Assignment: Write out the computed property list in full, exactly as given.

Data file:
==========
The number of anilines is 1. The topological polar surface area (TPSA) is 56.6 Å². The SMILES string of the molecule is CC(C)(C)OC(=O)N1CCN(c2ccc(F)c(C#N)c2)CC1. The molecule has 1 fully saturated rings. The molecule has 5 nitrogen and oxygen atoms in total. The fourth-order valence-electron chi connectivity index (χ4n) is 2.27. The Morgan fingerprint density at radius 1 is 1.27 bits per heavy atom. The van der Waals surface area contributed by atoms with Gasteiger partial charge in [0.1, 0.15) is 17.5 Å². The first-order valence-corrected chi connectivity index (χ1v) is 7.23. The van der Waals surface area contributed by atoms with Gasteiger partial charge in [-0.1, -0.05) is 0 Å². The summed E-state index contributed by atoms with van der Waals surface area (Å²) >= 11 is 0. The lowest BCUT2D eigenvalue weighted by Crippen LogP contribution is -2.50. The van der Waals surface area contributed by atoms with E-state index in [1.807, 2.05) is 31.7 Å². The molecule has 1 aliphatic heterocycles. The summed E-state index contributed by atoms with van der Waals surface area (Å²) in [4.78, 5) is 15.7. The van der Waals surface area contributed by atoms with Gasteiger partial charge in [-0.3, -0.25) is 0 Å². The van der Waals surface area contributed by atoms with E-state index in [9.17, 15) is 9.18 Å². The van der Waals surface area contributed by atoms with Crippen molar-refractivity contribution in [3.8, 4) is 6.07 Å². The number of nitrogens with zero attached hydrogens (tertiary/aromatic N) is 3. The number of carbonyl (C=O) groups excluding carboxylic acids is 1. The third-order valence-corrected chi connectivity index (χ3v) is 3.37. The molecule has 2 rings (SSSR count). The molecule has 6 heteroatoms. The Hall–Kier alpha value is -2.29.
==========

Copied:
The number of anilines is 1. The topological polar surface area (TPSA) is 56.6 Å². The SMILES string of the molecule is CC(C)(C)OC(=O)N1CCN(c2ccc(F)c(C#N)c2)CC1. The molecule has 1 fully saturated rings. The molecule has 5 nitrogen and oxygen atoms in total. The fourth-order valence-electron chi connectivity index (χ4n) is 2.27. The Morgan fingerprint density at radius 1 is 1.27 bits per heavy atom. The van der Waals surface area contributed by atoms with Gasteiger partial charge in [0.1, 0.15) is 17.5 Å². The first-order valence-corrected chi connectivity index (χ1v) is 7.23. The van der Waals surface area contributed by atoms with Gasteiger partial charge in [-0.1, -0.05) is 0 Å². The summed E-state index contributed by atoms with van der Waals surface area (Å²) >= 11 is 0. The lowest BCUT2D eigenvalue weighted by Crippen LogP contribution is -2.50. The van der Waals surface area contributed by atoms with E-state index in [1.807, 2.05) is 31.7 Å². The molecule has 1 aliphatic heterocycles. The summed E-state index contributed by atoms with van der Waals surface area (Å²) in [4.78, 5) is 15.7. The van der Waals surface area contributed by atoms with Gasteiger partial charge in [-0.3, -0.25) is 0 Å². The van der Waals surface area contributed by atoms with E-state index in [9.17, 15) is 9.18 Å². The van der Waals surface area contributed by atoms with Crippen molar-refractivity contribution in [3.8, 4) is 6.07 Å². The number of nitrogens with zero attached hydrogens (tertiary/aromatic N) is 3. The number of carbonyl (C=O) groups excluding carboxylic acids is 1. The third-order valence-corrected chi connectivity index (χ3v) is 3.37. The molecule has 2 rings (SSSR count). The molecule has 6 heteroatoms. The Hall–Kier alpha value is -2.29.